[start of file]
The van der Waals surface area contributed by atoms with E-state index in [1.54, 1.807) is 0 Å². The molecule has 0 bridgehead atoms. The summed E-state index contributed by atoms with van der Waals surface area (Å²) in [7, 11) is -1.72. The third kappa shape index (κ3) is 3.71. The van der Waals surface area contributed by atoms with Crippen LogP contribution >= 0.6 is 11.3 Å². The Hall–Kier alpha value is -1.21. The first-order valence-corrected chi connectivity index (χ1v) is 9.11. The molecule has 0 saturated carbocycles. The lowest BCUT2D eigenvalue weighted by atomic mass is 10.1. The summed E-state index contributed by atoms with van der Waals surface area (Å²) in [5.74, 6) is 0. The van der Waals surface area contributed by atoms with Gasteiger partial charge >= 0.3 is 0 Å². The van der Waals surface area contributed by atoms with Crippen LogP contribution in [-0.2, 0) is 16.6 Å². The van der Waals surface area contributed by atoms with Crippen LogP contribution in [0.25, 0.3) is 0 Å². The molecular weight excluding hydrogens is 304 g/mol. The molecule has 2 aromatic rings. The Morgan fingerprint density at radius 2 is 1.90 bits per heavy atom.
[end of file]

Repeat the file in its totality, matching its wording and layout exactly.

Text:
The van der Waals surface area contributed by atoms with E-state index in [1.54, 1.807) is 0 Å². The molecule has 0 bridgehead atoms. The summed E-state index contributed by atoms with van der Waals surface area (Å²) in [7, 11) is -1.72. The third kappa shape index (κ3) is 3.71. The van der Waals surface area contributed by atoms with Crippen LogP contribution >= 0.6 is 11.3 Å². The Hall–Kier alpha value is -1.21. The first-order valence-corrected chi connectivity index (χ1v) is 9.11. The molecule has 0 saturated carbocycles. The lowest BCUT2D eigenvalue weighted by atomic mass is 10.1. The summed E-state index contributed by atoms with van der Waals surface area (Å²) in [5.74, 6) is 0. The van der Waals surface area contributed by atoms with Gasteiger partial charge >= 0.3 is 0 Å². The van der Waals surface area contributed by atoms with Crippen LogP contribution in [-0.2, 0) is 16.6 Å². The van der Waals surface area contributed by atoms with Crippen LogP contribution in [0.25, 0.3) is 0 Å². The molecular weight excluding hydrogens is 304 g/mol. The molecule has 2 aromatic rings. The Morgan fingerprint density at radius 2 is 1.90 bits per heavy atom.